Mob rule in spin city

Rachel Halliburton
Evening Standard, 31 July 2002

The eager maniacal grin of Arturo Ui has been sported by more than one actor with a talent for malign comedy and a tendency towards stage domination. Indeed, it is impossible to watch anyone who plays Brecht's Hitler-styled anti-hero without seeing the stage ghosts of Anthony Sher, Leonard Rossiter and Al Pacino behind him, anxiously comparing notes as to whether they have been outshone in the theatrical dictatorship stakes.

Here, the gangster movie aesthetic has been lovingly embraced by director Phil Willmott, who has appointed Peter Polycarpou as the new goose-stepping lead. Brecht produced the script in three weeks in 1941, while he was waiting in Helsinki for his US visa, and the writer's American obsession is revealed in a comic depiction that makes Hitler look like the big bad brother of Al Capone. Polycarpou rises to the challenge, mustering an appropriately supremacist glint-in-the-eye as Ui, and bringing a defiant swagger to the Chicago gangster hell-bent on taking over the city's greengrocery trade. However, in this high-energy production, the dialogue is delivered with the speed and impact of a bullet, achieving the somewhat ambiguous result that the audience member feels bludgeoned as well as entertained. It is uncertain, also, whether Brecht's play entirely stands the test of time.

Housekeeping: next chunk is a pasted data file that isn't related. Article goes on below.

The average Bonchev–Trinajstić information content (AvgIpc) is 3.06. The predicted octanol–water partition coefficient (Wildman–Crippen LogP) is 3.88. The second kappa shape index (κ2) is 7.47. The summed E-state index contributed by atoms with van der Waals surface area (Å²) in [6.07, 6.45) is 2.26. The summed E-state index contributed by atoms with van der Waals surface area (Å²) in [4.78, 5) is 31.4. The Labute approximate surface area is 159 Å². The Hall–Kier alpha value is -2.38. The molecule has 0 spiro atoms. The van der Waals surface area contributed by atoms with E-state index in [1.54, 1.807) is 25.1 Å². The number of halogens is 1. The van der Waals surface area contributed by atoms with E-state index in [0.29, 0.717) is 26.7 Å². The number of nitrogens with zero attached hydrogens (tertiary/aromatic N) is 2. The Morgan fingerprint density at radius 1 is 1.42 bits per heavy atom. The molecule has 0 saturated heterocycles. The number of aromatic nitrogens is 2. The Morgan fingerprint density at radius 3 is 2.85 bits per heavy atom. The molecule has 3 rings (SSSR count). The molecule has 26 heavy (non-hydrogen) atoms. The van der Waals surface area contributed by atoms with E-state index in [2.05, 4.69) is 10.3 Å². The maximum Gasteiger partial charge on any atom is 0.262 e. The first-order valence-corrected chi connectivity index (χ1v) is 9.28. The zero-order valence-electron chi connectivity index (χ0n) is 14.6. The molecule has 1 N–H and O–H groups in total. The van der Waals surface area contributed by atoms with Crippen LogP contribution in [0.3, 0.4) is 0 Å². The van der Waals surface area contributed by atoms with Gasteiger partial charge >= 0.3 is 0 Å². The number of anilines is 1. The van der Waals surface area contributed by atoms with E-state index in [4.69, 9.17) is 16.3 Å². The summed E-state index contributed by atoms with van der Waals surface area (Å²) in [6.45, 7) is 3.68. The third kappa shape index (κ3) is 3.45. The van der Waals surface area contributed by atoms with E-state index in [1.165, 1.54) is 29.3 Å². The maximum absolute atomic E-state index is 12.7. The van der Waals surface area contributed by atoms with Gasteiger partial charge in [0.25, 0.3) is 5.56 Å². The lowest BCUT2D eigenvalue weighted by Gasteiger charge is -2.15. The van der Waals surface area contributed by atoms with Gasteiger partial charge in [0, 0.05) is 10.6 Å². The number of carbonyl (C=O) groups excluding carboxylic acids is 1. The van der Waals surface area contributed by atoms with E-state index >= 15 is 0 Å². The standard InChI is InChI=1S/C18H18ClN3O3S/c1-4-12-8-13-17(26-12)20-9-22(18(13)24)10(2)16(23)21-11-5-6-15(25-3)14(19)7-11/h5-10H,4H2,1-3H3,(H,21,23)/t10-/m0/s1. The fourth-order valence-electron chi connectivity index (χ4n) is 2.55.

Andy de la Tour's new translation manages to make the jokes sound corny as well as hammy. Yet some of the na´vetÚ is more than compensated for by the scene where sin and spin come together, as Ui takes training from a classical actor appropriately well-versed in Shakespearean villains. The financial corruption, too, has unhappily discernible echoes in today's political world.

The production's highlight, however, is visual, as Willmott conjures up 1930's celluloid America in a swirl of mist and silhouettes. The chill when Hitler is viewed from behind is a satisfying indication that the play has cast it's sinister spell.